Notes and Nonsense

– This is why I should never be put on a jury. I’d hand the keys of the company and just about every asset of every employee involved over to this couple out of rage and fury, and that’s not actual justice. But they sure as hell deserve something. – ‘It has to be known what was done to us’: Natick couple harassed by eBay tell their story for the first time – The Boston Globe

– I rarely read City Journal and kick myself for my failure to keep up with them every time I do. From Lee Siegel, a long article but worth the time: “He writes that amour propre represents “a demand on others that they think better of us than they think of themselves.” That seems, in the current moment, just about right.” – Year Zero | City Journal (city-journal.org)

– From The Babylon Bee:

– I just found out that actor Daniel Day-Lewis’ father was The Poet Laureate of Great Britain (maybe just England – I don’t care enough to double check.) His writing is as should be expected from a Laureate, interesting and well written and at times wonderful.

– If you are looking for a new show, Acorn TV is streaming three amazing Australian series.

Rake is, as the name suggests, about a rakish guy. Cleaver Greene, played by Richard Roxburgh, is a cocaine snorting, prostitute addicted, terrible gambler who happens to be a lawyer barrister. Be sure and watch this comedy with your kids.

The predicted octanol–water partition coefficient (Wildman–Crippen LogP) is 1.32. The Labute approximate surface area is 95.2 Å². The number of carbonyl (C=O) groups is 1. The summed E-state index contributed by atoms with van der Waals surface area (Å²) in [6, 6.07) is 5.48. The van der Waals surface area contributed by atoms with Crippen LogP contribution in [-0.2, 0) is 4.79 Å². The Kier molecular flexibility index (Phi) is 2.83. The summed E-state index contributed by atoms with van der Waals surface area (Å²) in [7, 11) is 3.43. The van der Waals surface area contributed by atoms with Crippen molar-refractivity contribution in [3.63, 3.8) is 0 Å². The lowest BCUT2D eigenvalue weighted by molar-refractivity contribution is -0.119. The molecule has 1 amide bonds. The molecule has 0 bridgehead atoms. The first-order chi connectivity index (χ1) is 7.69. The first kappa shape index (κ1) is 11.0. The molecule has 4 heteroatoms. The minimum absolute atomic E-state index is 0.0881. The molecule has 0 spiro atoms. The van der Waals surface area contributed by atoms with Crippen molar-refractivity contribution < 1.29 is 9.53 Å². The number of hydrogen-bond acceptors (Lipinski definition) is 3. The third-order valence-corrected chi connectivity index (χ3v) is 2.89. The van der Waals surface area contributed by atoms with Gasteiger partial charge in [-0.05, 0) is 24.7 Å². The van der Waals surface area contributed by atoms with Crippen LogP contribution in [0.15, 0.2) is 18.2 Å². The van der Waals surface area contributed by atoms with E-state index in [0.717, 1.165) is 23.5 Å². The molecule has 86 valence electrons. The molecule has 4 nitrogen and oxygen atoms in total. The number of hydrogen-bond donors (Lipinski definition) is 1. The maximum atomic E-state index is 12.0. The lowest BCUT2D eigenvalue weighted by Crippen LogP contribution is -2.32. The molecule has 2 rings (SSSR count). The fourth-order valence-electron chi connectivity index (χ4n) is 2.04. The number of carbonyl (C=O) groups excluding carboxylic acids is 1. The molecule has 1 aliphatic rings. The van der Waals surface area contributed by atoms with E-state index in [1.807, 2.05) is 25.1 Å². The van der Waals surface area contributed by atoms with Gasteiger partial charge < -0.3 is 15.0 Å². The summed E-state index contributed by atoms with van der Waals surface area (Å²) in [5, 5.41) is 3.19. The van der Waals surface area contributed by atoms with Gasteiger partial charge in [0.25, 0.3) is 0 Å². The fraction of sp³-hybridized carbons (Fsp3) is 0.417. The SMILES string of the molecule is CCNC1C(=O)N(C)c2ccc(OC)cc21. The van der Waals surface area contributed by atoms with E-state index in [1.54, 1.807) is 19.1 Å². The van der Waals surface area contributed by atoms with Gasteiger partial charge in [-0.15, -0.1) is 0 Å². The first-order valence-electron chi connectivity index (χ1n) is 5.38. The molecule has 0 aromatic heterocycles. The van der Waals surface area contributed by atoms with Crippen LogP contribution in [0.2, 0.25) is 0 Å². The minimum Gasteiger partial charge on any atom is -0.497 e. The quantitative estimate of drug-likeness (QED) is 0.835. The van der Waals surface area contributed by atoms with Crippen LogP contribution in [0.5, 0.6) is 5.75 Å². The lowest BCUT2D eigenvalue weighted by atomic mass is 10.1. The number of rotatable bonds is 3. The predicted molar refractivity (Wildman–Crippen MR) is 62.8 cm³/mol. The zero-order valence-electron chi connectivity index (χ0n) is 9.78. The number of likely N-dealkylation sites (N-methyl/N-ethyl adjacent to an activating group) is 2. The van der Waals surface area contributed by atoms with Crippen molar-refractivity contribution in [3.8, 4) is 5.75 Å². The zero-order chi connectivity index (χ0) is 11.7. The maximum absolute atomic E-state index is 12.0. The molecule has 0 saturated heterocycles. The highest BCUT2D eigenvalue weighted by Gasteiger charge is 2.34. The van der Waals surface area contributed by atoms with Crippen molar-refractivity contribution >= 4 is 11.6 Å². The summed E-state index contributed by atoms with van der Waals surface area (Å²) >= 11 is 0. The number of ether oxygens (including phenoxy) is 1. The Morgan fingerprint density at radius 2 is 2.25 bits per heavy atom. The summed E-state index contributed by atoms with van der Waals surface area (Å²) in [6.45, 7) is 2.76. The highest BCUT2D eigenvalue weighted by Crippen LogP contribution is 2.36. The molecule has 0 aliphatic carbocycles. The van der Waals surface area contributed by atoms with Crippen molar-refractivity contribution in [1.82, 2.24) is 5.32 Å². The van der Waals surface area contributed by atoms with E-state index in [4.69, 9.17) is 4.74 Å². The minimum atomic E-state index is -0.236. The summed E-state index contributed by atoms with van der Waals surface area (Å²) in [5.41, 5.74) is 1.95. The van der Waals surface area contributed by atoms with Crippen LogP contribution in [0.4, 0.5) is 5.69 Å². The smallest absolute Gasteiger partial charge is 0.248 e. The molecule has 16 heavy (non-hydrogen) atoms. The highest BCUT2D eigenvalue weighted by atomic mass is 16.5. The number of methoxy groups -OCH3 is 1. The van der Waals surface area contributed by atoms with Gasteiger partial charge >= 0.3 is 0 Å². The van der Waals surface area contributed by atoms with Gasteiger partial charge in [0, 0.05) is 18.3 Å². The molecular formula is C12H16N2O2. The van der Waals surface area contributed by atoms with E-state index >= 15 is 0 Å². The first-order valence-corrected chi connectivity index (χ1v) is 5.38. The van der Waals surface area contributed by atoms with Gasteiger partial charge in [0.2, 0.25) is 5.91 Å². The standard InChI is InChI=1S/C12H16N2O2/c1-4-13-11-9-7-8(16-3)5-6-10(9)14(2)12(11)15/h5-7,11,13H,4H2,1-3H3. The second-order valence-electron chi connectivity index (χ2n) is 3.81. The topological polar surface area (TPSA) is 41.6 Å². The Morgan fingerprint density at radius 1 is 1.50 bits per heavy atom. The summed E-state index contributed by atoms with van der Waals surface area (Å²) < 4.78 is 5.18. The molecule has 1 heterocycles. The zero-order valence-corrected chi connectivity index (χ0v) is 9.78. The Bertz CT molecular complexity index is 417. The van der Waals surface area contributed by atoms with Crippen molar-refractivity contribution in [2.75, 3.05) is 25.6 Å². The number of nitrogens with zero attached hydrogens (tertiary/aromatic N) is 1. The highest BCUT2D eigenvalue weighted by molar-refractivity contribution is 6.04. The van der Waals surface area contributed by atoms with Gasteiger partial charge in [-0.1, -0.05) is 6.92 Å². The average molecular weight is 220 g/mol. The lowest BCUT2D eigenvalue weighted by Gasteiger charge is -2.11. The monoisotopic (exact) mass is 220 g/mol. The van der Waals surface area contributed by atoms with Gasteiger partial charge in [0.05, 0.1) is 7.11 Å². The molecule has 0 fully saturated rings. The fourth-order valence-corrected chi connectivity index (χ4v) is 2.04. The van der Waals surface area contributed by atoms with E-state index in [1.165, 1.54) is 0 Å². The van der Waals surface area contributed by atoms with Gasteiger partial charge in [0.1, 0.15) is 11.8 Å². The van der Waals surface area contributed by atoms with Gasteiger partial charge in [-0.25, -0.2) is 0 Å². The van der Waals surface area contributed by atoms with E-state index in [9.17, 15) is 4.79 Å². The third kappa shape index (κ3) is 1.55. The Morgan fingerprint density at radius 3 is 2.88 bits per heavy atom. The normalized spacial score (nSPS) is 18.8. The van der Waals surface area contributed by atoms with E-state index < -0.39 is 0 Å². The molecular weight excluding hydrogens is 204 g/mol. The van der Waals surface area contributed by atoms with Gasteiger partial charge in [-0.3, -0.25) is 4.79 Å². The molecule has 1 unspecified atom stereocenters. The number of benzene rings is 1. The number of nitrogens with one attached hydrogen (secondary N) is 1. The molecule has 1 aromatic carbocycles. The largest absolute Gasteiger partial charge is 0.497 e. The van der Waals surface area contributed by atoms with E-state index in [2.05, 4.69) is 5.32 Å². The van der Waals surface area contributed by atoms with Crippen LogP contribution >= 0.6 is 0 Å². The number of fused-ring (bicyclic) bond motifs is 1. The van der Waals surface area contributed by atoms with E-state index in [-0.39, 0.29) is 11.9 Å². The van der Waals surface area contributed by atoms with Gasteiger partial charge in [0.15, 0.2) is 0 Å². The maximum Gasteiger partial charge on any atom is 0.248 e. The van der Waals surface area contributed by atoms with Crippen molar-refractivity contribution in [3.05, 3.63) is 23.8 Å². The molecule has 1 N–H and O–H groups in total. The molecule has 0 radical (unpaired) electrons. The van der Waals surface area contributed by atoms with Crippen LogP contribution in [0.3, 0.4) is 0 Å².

My Life Is Murder stars Xena as a retired detective and she’s still really hot. Lucy Lawless solves some interesting crimes and there’s a bit of humor but beware. Her character is named Alexa so unplug your Amazon Echo before you hit play. Only on season so far, but it’s a hell of a good way to pass the time.

Jack Irish stars the incontestably cool Guy Pearce (which is the incorrect spelling of Pierce, by the way) has to share screen time with the also incontestably cool Aaron Pedersen (who stars in Mystery Road, which I love so far but I’m mid binge so more on that later.)

Keep a laptop or your phone handy so you know what the hell they are talking about when they say “dobber” or “arvo.”  

– This is a stupid joke that I can’t stop telling:

A man is at the wake for one of his oldest and dearest friends. At one of those odd moments of silence where conversation pauses that happens every so often when people gather, he asks the widow if he might say a word.

“Of course. “ she says.

“Plethora.” he says.

“Thank you.” she tells him. “That means a lot.”

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